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Donor Age Trends

  • 1.  Donor Age Trends

    Posted 07-08-2020 10:10 AM
    I've been spending the summer trying to identify trends in our donor ages. Over the past 15 years, our college has seen a shift towards an older donor base. I hope to use the data to encourage a revived pursuit of donor acquisition and discovery work, particularly with our alumni base made up of largely 30- and 40-somethings.

    That said, I would like to see if the age shift is common across the industry, particularly in higher ed. Is anyone familiar with recent studies on donor age trends that I might be able to look up?

    Additionally, has anyone completed similar studies at their organizations and seen similar trends? I'd appreciate any tips here, if you have them.

    Thank you,

    ------------------------------
    Nate Laning
    Director of Advancement Services
    Trinity Christian College
    nathan.laning@trnty.edu
    ------------------------------


  • 2.  RE: Donor Age Trends

    Posted 07-08-2020 11:50 AM
    A few things to think about:

    • Age is the most important demo in predicting giving. Older folks participate at a higher rate and give more money. You need to assess the shifts in your donor base relative to the demographic shifts in your alumni. If, for example, your college had substantially increased enrollment 40 years ago, your alumni as a whole will skew older, and so will your donor base.
    • We are in a general "donors down, dollars up" world, where charitable participation is much lower since 2000, but overall money raised is higher. That is consistent with an overall aging of your donor base.
    • Education giving incidence is down about 2.5 percentage points, from 14.5% of households to 11.93% in 2000 and 2016 respectively. Proportionally speaking, that's a drop of 1/6.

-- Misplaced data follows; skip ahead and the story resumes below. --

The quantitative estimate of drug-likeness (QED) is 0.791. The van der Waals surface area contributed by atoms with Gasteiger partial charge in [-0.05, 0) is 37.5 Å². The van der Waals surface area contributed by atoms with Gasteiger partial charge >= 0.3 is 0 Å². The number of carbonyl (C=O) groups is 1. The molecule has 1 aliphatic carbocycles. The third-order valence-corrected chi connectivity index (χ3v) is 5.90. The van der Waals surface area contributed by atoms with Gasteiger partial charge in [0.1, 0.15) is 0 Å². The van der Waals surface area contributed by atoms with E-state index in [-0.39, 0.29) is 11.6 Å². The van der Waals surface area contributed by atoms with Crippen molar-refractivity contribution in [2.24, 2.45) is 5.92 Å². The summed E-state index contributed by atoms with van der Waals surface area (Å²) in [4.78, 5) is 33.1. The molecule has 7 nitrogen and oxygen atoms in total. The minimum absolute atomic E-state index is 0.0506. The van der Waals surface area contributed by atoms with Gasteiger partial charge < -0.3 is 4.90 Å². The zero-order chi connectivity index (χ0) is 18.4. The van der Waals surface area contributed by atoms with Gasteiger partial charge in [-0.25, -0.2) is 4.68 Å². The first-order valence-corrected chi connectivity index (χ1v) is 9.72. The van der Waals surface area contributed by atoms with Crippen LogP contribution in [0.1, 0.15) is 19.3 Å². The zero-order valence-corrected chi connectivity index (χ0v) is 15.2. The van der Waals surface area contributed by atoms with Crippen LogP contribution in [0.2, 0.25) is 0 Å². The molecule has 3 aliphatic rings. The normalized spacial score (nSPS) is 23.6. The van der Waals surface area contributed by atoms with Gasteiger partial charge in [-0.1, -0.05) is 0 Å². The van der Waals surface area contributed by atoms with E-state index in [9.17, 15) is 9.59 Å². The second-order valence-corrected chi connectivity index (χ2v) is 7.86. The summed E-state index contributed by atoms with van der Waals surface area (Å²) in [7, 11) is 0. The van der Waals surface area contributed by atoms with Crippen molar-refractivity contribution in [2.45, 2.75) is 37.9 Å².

• The folks who were 20-40 in 2000 gave less in 2016, when they were 36-56, than 36-56yos gave in 2000. In other words, the growth in dollars is driven by boomers and older giving away larger portions of their wealth as they age. Younger generations are giving fewer dollars and at lower rates than those older generations gave when they were the same age. In other words, we're raising more money from an aging cohort, and far less from ever smaller younger cohorts.

    Most of this data can be found here https://scholarworks.iupui.edu/bitstream/handle/1805/21470/gfl-research191212.pdf?sequence=1&isAllowed=y  IU's Lillly School report, 16 Years of Charitable GIving Research

    Thank you,
    Isaac Shalev
    CRM Expert
    Sage70, Inc.
    (917) 859-0151
    isaac@sage70.com

    Schedule a 30-minute consultation now:






  • 3.  RE: Donor Age Trends

    Posted 07-08-2020 01:48 PM

    Thank you, Isaac. This is incredibly helpful information to inform the report I'm putting together. At first glance, it looks like our data mirrors a lot of what I see in the report.

     

    With our largest class sizes occurring in the early to mid-2000s, many of our alumni fit into the demo that is giving fewer dollars and at lower rates. There's a great deal of work to be done.

     

    Appreciate the assistance,

     

    Nate Laning

    Director of Advancement Services | Trinity Christian College

    6601 West College Drive | Palos Heights, Illinois 60463

    708.239.4822  | nathan.laning@trnty.edu